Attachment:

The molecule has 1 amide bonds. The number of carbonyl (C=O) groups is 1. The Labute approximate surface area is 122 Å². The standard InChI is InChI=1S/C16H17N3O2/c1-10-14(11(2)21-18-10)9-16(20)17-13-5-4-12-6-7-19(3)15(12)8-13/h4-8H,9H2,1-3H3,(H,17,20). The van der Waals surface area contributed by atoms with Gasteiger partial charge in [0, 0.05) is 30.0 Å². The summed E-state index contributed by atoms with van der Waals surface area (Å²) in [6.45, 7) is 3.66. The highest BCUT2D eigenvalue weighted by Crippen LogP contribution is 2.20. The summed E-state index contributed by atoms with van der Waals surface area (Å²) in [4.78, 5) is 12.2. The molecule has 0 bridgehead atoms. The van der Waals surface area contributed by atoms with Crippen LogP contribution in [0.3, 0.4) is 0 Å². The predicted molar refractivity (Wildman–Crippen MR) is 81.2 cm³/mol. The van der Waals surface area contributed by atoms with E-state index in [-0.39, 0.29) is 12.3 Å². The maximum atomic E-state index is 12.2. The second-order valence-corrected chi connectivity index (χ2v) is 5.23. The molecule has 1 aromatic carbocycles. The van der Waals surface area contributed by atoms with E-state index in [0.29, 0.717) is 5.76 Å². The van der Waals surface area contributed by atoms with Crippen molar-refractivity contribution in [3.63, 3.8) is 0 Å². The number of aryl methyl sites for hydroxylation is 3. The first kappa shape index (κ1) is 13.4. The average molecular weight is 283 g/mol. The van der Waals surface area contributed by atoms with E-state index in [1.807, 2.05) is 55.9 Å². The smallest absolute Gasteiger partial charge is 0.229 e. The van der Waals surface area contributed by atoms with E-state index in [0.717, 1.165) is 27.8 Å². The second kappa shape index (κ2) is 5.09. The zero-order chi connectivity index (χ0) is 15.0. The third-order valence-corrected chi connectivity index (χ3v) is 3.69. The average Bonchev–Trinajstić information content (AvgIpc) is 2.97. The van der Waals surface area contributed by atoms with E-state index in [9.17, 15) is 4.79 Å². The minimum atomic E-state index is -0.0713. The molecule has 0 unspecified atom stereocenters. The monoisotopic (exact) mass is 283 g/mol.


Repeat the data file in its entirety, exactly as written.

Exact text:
The molecule has 1 amide bonds. The number of carbonyl (C=O) groups is 1. The Labute approximate surface area is 122 Å². The standard InChI is InChI=1S/C16H17N3O2/c1-10-14(11(2)21-18-10)9-16(20)17-13-5-4-12-6-7-19(3)15(12)8-13/h4-8H,9H2,1-3H3,(H,17,20). The van der Waals surface area contributed by atoms with Gasteiger partial charge in [0, 0.05) is 30.0 Å². The summed E-state index contributed by atoms with van der Waals surface area (Å²) in [6.45, 7) is 3.66. The highest BCUT2D eigenvalue weighted by Crippen LogP contribution is 2.20. The summed E-state index contributed by atoms with van der Waals surface area (Å²) in [4.78, 5) is 12.2. The molecule has 0 bridgehead atoms. The van der Waals surface area contributed by atoms with Crippen LogP contribution in [0.3, 0.4) is 0 Å². The predicted molar refractivity (Wildman–Crippen MR) is 81.2 cm³/mol. The van der Waals surface area contributed by atoms with E-state index in [-0.39, 0.29) is 12.3 Å². The maximum atomic E-state index is 12.2. The second-order valence-corrected chi connectivity index (χ2v) is 5.23. The molecule has 1 aromatic carbocycles. The van der Waals surface area contributed by atoms with E-state index in [0.29, 0.717) is 5.76 Å². The van der Waals surface area contributed by atoms with Crippen molar-refractivity contribution in [3.63, 3.8) is 0 Å². The number of aryl methyl sites for hydroxylation is 3. The first kappa shape index (κ1) is 13.4. The average molecular weight is 283 g/mol. The van der Waals surface area contributed by atoms with E-state index in [1.807, 2.05) is 55.9 Å². The smallest absolute Gasteiger partial charge is 0.229 e. The van der Waals surface area contributed by atoms with E-state index in [0.717, 1.165) is 27.8 Å². The second kappa shape index (κ2) is 5.09. The zero-order chi connectivity index (χ0) is 15.0. The third-order valence-corrected chi connectivity index (χ3v) is 3.69. The average Bonchev–Trinajstić information content (AvgIpc) is 2.97. The van der Waals surface area contributed by atoms with E-state index in [9.17, 15) is 4.79 Å². The minimum atomic E-state index is -0.0713. The molecule has 0 unspecified atom stereocenters. The monoisotopic (exact) mass is 283 g/mol.